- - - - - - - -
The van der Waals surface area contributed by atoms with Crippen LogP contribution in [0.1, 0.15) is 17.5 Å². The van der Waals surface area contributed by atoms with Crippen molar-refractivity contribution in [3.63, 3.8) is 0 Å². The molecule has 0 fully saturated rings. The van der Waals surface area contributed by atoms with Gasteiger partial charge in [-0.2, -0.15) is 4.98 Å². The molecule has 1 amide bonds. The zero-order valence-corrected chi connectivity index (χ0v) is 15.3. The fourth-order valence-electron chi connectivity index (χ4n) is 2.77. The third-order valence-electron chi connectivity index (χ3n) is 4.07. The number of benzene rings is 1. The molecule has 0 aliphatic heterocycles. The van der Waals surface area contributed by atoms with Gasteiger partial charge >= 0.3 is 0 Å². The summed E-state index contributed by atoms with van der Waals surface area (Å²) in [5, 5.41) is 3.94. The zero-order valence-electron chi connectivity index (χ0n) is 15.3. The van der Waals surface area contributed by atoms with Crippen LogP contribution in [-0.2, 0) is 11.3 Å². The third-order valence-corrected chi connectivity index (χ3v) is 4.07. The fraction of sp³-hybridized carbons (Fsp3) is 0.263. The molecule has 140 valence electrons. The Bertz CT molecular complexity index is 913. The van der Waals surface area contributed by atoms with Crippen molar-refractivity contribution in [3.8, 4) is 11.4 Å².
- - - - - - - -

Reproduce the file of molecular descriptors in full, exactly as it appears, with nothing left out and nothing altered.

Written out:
The van der Waals surface area contributed by atoms with Crippen LogP contribution in [0.1, 0.15) is 17.5 Å². The van der Waals surface area contributed by atoms with Crippen molar-refractivity contribution in [3.63, 3.8) is 0 Å². The molecule has 0 fully saturated rings. The van der Waals surface area contributed by atoms with Gasteiger partial charge in [-0.2, -0.15) is 4.98 Å². The molecule has 1 amide bonds. The zero-order valence-corrected chi connectivity index (χ0v) is 15.3. The fourth-order valence-electron chi connectivity index (χ4n) is 2.77. The third-order valence-electron chi connectivity index (χ3n) is 4.07. The number of benzene rings is 1. The molecule has 0 aliphatic heterocycles. The van der Waals surface area contributed by atoms with Gasteiger partial charge >= 0.3 is 0 Å². The summed E-state index contributed by atoms with van der Waals surface area (Å²) in [5, 5.41) is 3.94. The zero-order valence-electron chi connectivity index (χ0n) is 15.3. The van der Waals surface area contributed by atoms with Crippen LogP contribution in [-0.2, 0) is 11.3 Å². The third-order valence-corrected chi connectivity index (χ3v) is 4.07. The fraction of sp³-hybridized carbons (Fsp3) is 0.263. The molecule has 140 valence electrons. The Bertz CT molecular complexity index is 913. The van der Waals surface area contributed by atoms with Crippen molar-refractivity contribution in [3.8, 4) is 11.4 Å².